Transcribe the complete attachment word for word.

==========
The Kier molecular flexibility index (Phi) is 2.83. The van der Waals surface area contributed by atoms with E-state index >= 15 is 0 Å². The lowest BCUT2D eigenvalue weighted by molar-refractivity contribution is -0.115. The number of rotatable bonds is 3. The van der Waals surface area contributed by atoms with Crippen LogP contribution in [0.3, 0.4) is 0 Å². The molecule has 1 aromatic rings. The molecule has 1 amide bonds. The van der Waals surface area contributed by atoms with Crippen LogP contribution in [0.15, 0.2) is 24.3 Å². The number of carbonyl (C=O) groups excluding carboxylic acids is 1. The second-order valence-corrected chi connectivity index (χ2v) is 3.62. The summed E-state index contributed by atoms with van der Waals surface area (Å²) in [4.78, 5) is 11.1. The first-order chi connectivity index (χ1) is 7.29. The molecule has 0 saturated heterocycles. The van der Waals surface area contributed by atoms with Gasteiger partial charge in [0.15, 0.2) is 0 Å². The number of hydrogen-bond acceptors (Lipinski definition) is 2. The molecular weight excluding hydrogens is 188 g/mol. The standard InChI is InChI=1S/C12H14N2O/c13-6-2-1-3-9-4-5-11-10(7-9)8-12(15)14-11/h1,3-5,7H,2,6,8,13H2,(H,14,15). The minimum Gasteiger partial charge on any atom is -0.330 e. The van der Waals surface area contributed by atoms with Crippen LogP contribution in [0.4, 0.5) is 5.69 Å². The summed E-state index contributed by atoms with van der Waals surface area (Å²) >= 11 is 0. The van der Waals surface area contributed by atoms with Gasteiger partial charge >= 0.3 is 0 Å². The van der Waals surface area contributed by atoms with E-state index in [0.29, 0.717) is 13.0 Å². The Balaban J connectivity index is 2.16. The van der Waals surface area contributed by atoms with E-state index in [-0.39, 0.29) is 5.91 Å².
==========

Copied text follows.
The Kier molecular flexibility index (Phi) is 2.83. The van der Waals surface area contributed by atoms with E-state index >= 15 is 0 Å². The lowest BCUT2D eigenvalue weighted by molar-refractivity contribution is -0.115. The number of rotatable bonds is 3. The van der Waals surface area contributed by atoms with Crippen LogP contribution in [0.3, 0.4) is 0 Å². The molecule has 1 aromatic rings. The molecule has 1 amide bonds. The van der Waals surface area contributed by atoms with Crippen LogP contribution in [0.15, 0.2) is 24.3 Å². The number of carbonyl (C=O) groups excluding carboxylic acids is 1. The second-order valence-corrected chi connectivity index (χ2v) is 3.62. The summed E-state index contributed by atoms with van der Waals surface area (Å²) in [4.78, 5) is 11.1. The first-order chi connectivity index (χ1) is 7.29. The molecule has 0 saturated heterocycles. The van der Waals surface area contributed by atoms with Gasteiger partial charge in [0.15, 0.2) is 0 Å². The number of hydrogen-bond acceptors (Lipinski definition) is 2. The molecular weight excluding hydrogens is 188 g/mol. The standard InChI is InChI=1S/C12H14N2O/c13-6-2-1-3-9-4-5-11-10(7-9)8-12(15)14-11/h1,3-5,7H,2,6,8,13H2,(H,14,15). The minimum Gasteiger partial charge on any atom is -0.330 e. The van der Waals surface area contributed by atoms with Crippen LogP contribution in [0.4, 0.5) is 5.69 Å². The summed E-state index contributed by atoms with van der Waals surface area (Å²) >= 11 is 0. The van der Waals surface area contributed by atoms with Gasteiger partial charge >= 0.3 is 0 Å². The van der Waals surface area contributed by atoms with E-state index in [0.29, 0.717) is 13.0 Å². The Balaban J connectivity index is 2.16. The van der Waals surface area contributed by atoms with E-state index in [-0.39, 0.29) is 5.91 Å².